Jungwoo Lee, Co-Chair, Chemical Engineering
Neil Forbes, Co-Chair, Chemical Engineering
The mucosal barrier in the intestine is vital to maintain selective absorption of nutrients while
protecting internal tissues and maintaining symbiotic relationship with luminal microbiota.
This bio-barrier consists of a cellular epithelial barrier and an acellular mucus
barrier. Secreted mucus regulates barrier function via in situ biochemical and
biophysical interaction with luminal content that continually evolves during digestion
and absorption. Increasing evidence suggests that a mucus barrier is indispensable to maintain
dynamic homeostasis of the gastrointestinal tract. However, the importance of mucus barrier
has been largely underrated for in vitro mucosal tissue modeling. The major gap is
the lack of experimental material (i.e. functional mucins) and platforms to integrate a
relevant thickness of mucus layer with an epithelium under physiological conditions.
Here we report our progress on developing human-relevant micro-physiological models of the mucosal
barrier in static and dynamic settings by using natural mucins derived from a porcine small
intestine (PSI). To overcome limited availability of functional mucus, we first developed a simple
and scalable protocol for natural mucus extraction by directly solubilizing a relatively sterile
inner mucus layer from PSI that is readily accessible. Subsequently, functional separation of mucin
proteins was performed by exploiting pH-dependent reversible sol- gel transition. Under optimized
alkaline condition (0.01M NaOH), the mucus layer was selectively solubilized from the
mucosal surface with a 72% yield (1275 mg/m PSI). The extracted and purified natural mucins
retained essential biophysical and biochemical characteristics. The in vitro mucus barrier
model enabled us to discover ionic (Ca2+) environment dependent mucus barrier and its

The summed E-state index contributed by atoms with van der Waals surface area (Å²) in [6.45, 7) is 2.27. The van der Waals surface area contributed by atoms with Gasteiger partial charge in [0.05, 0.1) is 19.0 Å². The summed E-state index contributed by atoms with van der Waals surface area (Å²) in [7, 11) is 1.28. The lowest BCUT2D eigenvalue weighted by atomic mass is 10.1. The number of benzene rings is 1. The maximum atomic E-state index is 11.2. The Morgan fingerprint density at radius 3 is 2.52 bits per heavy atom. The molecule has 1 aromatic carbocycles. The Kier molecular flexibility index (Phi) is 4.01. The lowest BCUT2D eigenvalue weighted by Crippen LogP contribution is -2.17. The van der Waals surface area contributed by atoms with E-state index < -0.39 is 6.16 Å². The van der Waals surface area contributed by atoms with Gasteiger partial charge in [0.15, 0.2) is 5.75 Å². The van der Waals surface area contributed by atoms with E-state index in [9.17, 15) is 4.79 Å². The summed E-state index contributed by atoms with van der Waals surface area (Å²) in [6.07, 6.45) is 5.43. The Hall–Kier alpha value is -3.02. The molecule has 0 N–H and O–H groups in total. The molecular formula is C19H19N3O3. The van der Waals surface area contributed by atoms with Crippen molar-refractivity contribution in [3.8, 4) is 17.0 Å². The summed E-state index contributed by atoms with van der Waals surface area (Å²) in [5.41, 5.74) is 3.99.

The mucus barrier was successfully integrated with human epithelial cell layer (HT-29), which
allowed the studies of bi-directional crosstalk between luminal content and tissue immune cells
through a physiologically relevant mucosal interface. The applied mucus barrier did not
cause any cytotoxic or immunogenic effects to human intestinal and immune cells. As expected,
mucus prevents the transmigration of probiotic bacteria VSL#3. In the absence of mucus, these
bacteria caused epithelial damage, immune cell differentiation and induced production of
pro-inflammatory cytokines IL-8 and TNF-α. The most intriguing result from these studies was that
mucus increased the transmigration of pathogenic Salmonella. Similar to the transmigration of
probiotic bacteria, breach of the mucosal barrier by Salmonella induced production of IL-8 and
TNF-α. The importance of bacterial motility was confirmed by showing that Salmonella with a
knockout that prevents flagella formation does not penetrate the barrier. Co-cultures of
VSL#3 and Salmonella in the mucosal barrier platform demonstrated the differences in
epithelial and immune cell responses under symbiosis or dysbiosis like conditions.
Taking bioengineering approaches, we have developed mucosal barrier models of intestines.
Established models represent cellular and extracellular complexities in a controlled and accessible
manner. We envision that in vitro mucosal barrier models will serve as an enabling tool
for understanding basic biology and disease
progression in the intestines.